Fear of publishing a book is a very real thing. I have written 16 books and I’m pretty much convinced that each book will be hated, or (at the very least) someone will find some glaring flaw that I missed. When I was first published, some 17 years ago now, I recall having nightmares that people hated my first book so much that they were chasing my down the street, throwing copies at me. No joke. The fear is real and often it can be so paralytic that it keeps us from reaching our higher goals. And, I imagine, it has resulted in a lot of great books remaining unpublished.
Coaching indie authors is a big part of what I do. And, while we often work on books that are already available for purchase, sometimes we start book marketing campaigns several months prior to publication. A common theme in my conversations with authors is their very real fear that their book will be hated. This two-part article focuses on overcoming those fears – the first part today will teach you how to put yourself out there, while the second part will help you move past your first bad review.
Why You Should Go For It
Just the other day, I spoke to an author who said that she has held back her release date because she’s afraid of what will happen when her book publishes. “What if they hate it?” She asked. My response? “They might. And they may also love it. That’s the risk of putting it out there.”
There isn’t much you can do about this fear, except publish in the face of your fear. Because no book is a sure thing, and someone, somewhere, will dislike it enough to tell you so. Expect the hate, and someday you may even welcome it since well-constructed criticism will help you become a better writer.
When I published the very first edition of Red Hot Internet Publicity, a blogger hated it so much (and wrote a scathing review) that you’d have thought I ran over his cat…and then laughed about it. But after I got done rocking in a corner, I realized that while he could have found a better, less angry way of explaining his views, a lot of what he said was right. So right in fact, that I incorporated most of his ideas (at the time I called them rants) into the next edition.
The thing is, some people just want to hate – those people shouldn’t matter to you. I’m sure a psychologist could draw a zillion conclusions – but the bottom line is this: Paulo Coelho got it right when he said “How people treat other people is a direct reflection of how they feel about themselves.” Don’t let the Negative Nancies get to you. I have authors who won’t get on Goodreads because they’ve heard there are haters there. Guess what? There are a lot of awesome people on Goodreads as well. Are you going to let a few bad apples spoil your entire experience there?
So how are you going to get past your fear and realize your dream? Make sure your book is the best it can be. If you aren’t sure if your book is ready, let’s have a look at some factors that can help you determine whether it is:
Cover: this is a big one, people do judge a book by its cover. I’ve written a ton on this (You may have read about it in 10 Ways to Breathe New Life Into An Older Book or Help! My book isn’t selling! 9 Things to Consider Before Giving Up. Both articles have more great tips to consider, too!). Suffice it to say that book covers are often a key factor to your book selling, or not. Even if the cover is great, it it’s misleading, readers may end up dissatisfied, which probably means poor reviews. Do not self-design covers, use sketches or drawings or anything that will make it look amateurish. And if you ask your friends what they think of your cover, even if it sucks, they will say nice things, or try to. So don’t ask your friends and family. Ask someone who won’t feel like they should sugar coat things.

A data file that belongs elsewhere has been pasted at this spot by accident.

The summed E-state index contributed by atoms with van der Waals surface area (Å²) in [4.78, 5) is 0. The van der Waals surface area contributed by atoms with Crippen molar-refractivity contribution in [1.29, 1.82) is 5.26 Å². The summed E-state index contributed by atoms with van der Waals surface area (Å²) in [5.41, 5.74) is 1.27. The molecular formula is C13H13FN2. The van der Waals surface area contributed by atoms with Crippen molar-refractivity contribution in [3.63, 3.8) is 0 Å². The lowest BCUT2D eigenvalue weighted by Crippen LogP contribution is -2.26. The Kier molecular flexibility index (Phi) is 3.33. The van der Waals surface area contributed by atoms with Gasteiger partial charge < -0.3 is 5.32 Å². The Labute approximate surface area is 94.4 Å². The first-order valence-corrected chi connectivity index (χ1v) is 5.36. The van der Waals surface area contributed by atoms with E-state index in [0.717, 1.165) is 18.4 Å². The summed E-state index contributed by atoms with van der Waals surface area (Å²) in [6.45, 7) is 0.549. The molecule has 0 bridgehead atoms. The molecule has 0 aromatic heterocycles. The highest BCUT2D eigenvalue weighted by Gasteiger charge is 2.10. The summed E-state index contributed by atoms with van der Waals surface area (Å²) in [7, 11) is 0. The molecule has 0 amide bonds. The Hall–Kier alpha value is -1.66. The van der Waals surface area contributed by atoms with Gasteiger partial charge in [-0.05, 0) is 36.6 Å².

Editing: No one you are friendly with should ever, ever edit your book. By the same token, no one you see on a regular basis should edit your book either. Why? Because you want someone who can tell you point-blank when it needs to be rewritten or, in some cases, if it just plain sucks. I have a motto: if at some point I don’t strongly dislike my editor, or they don’t make me want to cry, my editor isn’t doing her job. No joke. Your edits should make you feel so uncomfortable that you don’t even want to tackle them. Why? Because that’s how you grow.
Book topic: Is it relevant and interesting? Is it worth killing trees over? Are you the right person to be writing this book? I’m quite serious when I say this. You can have the most beautiful book, the best cover and the best editing, but if your book isn’t a topic people are interested in, OR if you aren’t an expert writing about a topic that requires expertise, you may want to get some help. An example of this would be to write about dieting or money, if you are not an expert in either. If this is your situation, get yourself a co-author or someone to write a foreword who is trained in this area in order to lend your book some credibility.
Book description: Whatever you do, do not over promise and under deliver. If you want to get people mad at you, and gather a boatload of bad reviews, this is a great way to do it. Make sure your book description, and what it promises, is a solid reflection of your book. Need some help with this? Read this article for tips on writing a great book description.
So if your cover, editing, topic, and book description are solid, then you’ve done your due diligence as a writer. Once you’re sure you’ve met these criteria, it’s time to publish, right? And keep in mind, that a lot of readers’ opinions are going to boil down to personal preference. Even when your book is solid, you may still get people who don’t like it. Watch for Part 2 in this series to learn how you can move past a negative review.